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Pizza parlour planned in Dinnet while TWO new cake shops could be coming to Aberdeen

Meanwhile, a new Stonehaven nursery could ease the "isolation" of families with children who have additional support needs.

Pizza parlour plans could breathe new life into Dinnet.
Pizza parlour plans could breathe new life into Dinnet. Image: Google Maps/ Roddie Reid

Welcome to Planning Ahead – our weekly round-up of the latest proposals across the north-east.

Our Christmas Day instalment has plenty of treats to unwrap – especially for north-east foodies.

Dinnet pizza plans are being formed as developers want the closed village shop to rise from the ashes, while proposals for two cake shops are being cooked up in Aberdeen.

But before we get stuck into those, an altogether healthier proposal has been approved in Peterhead.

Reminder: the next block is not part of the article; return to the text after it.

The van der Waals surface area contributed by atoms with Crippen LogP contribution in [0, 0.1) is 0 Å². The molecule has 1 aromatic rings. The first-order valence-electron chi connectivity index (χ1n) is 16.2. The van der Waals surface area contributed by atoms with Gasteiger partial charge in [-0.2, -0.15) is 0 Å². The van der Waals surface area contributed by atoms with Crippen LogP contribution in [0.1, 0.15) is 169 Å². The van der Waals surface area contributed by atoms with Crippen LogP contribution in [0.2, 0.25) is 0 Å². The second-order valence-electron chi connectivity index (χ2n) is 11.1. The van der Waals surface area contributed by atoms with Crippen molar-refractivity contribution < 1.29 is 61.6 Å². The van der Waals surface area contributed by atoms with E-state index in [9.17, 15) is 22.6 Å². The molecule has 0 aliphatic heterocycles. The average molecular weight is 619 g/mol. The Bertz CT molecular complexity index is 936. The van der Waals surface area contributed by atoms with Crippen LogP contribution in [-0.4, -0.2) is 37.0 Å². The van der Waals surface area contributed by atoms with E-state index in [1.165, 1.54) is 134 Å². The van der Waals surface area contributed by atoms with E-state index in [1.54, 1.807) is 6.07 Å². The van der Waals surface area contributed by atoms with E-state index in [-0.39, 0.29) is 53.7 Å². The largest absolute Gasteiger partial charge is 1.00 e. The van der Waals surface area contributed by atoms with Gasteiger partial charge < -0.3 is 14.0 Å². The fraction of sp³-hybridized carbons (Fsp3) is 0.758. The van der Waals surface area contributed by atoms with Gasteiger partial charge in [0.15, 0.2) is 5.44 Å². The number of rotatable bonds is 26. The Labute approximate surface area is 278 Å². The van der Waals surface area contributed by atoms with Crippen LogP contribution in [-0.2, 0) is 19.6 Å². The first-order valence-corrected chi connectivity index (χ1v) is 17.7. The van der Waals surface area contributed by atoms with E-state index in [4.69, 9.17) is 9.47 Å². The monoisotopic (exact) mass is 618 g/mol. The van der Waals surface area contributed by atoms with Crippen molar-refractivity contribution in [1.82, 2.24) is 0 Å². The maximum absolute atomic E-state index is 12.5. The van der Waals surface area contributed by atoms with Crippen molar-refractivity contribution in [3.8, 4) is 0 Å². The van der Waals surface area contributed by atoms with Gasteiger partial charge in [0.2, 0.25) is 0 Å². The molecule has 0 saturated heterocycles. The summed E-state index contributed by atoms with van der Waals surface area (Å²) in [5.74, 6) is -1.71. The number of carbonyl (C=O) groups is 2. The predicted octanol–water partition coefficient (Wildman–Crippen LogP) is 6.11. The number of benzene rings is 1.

New Peterhead gym to open in abandoned office complex

Keith House, a disused office block on Peterhead’s Seagate, could soon become a thumping hive of activity with sweaty spin sessions and sinew-straining weightlifting as it becomes the town’s newest gym.

The scheme was unveiled in Planning Ahead in June, but has taken a few months while boffins puzzle over whether it might be too noisy.

The Seagate building is just off the Blue Toon’s harbour. Image: Darrell Benns/DC Thomson

In 1975, the building was created as government offices, but the 13,022sq ft complex was put on the market for £250,000 in 2021.

Developers will christen the seaside venue the Harbour Health Fitness and Wellbeing Centre as their plans to transform the ground and first floors take shape.

The gym will occupy just part of the massive building. Image: Darrell Benns/DC Thomson

Offices would be taken apart with a studio/meeting room and weights hall on the bottom level. There would also be a “nutrition bar” and vending machines.

However, planners had warned that any “nuisance” noise would see the proposals binned.

It was thought that the sort of adrenaline-pumping tunes used to get fitness fanatics into the zone could disturb neighbours…

Experts turned to salsa lessons to judge noisiness

With that in mind, independent noise experts were drafted in a few months ago to perform a study.